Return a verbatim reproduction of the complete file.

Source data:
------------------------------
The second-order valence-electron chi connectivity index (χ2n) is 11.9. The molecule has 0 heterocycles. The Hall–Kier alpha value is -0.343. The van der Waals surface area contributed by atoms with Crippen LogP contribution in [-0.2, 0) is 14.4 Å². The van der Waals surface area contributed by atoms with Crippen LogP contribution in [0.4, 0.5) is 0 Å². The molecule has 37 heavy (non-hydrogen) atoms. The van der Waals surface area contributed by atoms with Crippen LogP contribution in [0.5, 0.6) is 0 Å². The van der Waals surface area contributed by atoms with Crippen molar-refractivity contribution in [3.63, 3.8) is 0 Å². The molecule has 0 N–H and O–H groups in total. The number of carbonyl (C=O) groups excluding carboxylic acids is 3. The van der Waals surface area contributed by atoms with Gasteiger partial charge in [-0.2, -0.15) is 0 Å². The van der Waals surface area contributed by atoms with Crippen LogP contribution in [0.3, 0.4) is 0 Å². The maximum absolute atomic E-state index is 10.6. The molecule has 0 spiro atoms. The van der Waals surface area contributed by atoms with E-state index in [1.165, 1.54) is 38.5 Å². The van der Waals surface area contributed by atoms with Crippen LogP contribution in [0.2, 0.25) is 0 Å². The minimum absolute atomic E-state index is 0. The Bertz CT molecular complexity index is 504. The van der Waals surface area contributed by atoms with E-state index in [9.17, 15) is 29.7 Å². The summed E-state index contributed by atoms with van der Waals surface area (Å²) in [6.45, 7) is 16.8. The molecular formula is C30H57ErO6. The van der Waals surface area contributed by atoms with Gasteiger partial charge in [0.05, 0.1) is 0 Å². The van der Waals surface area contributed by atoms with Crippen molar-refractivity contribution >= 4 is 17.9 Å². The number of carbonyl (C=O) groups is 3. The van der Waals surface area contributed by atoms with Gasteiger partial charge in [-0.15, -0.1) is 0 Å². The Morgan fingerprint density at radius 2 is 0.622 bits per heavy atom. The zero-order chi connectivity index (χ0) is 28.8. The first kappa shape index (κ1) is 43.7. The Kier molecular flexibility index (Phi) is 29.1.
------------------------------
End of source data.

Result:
The second-order valence-electron chi connectivity index (χ2n) is 11.9. The molecule has 0 heterocycles. The Hall–Kier alpha value is -0.343. The van der Waals surface area contributed by atoms with Crippen LogP contribution in [-0.2, 0) is 14.4 Å². The van der Waals surface area contributed by atoms with Crippen LogP contribution in [0.4, 0.5) is 0 Å². The molecule has 37 heavy (non-hydrogen) atoms. The van der Waals surface area contributed by atoms with Crippen LogP contribution in [0.5, 0.6) is 0 Å². The van der Waals surface area contributed by atoms with Crippen molar-refractivity contribution in [3.63, 3.8) is 0 Å². The molecule has 0 N–H and O–H groups in total. The number of carbonyl (C=O) groups excluding carboxylic acids is 3. The van der Waals surface area contributed by atoms with Gasteiger partial charge in [-0.2, -0.15) is 0 Å². The van der Waals surface area contributed by atoms with Crippen LogP contribution in [0.3, 0.4) is 0 Å². The maximum absolute atomic E-state index is 10.6. The molecule has 0 spiro atoms. The van der Waals surface area contributed by atoms with E-state index in [1.165, 1.54) is 38.5 Å². The van der Waals surface area contributed by atoms with Crippen LogP contribution in [0.2, 0.25) is 0 Å². The minimum absolute atomic E-state index is 0. The Bertz CT molecular complexity index is 504. The van der Waals surface area contributed by atoms with E-state index in [9.17, 15) is 29.7 Å². The summed E-state index contributed by atoms with van der Waals surface area (Å²) in [6.45, 7) is 16.8. The molecular formula is C30H57ErO6. The van der Waals surface area contributed by atoms with Gasteiger partial charge in [0.05, 0.1) is 0 Å². The van der Waals surface area contributed by atoms with Crippen molar-refractivity contribution >= 4 is 17.9 Å². The number of carbonyl (C=O) groups is 3. The van der Waals surface area contributed by atoms with Gasteiger partial charge in [-0.15, -0.1) is 0 Å². The Morgan fingerprint density at radius 2 is 0.622 bits per heavy atom. The zero-order chi connectivity index (χ0) is 28.8. The first kappa shape index (κ1) is 43.7. The Kier molecular flexibility index (Phi) is 29.1.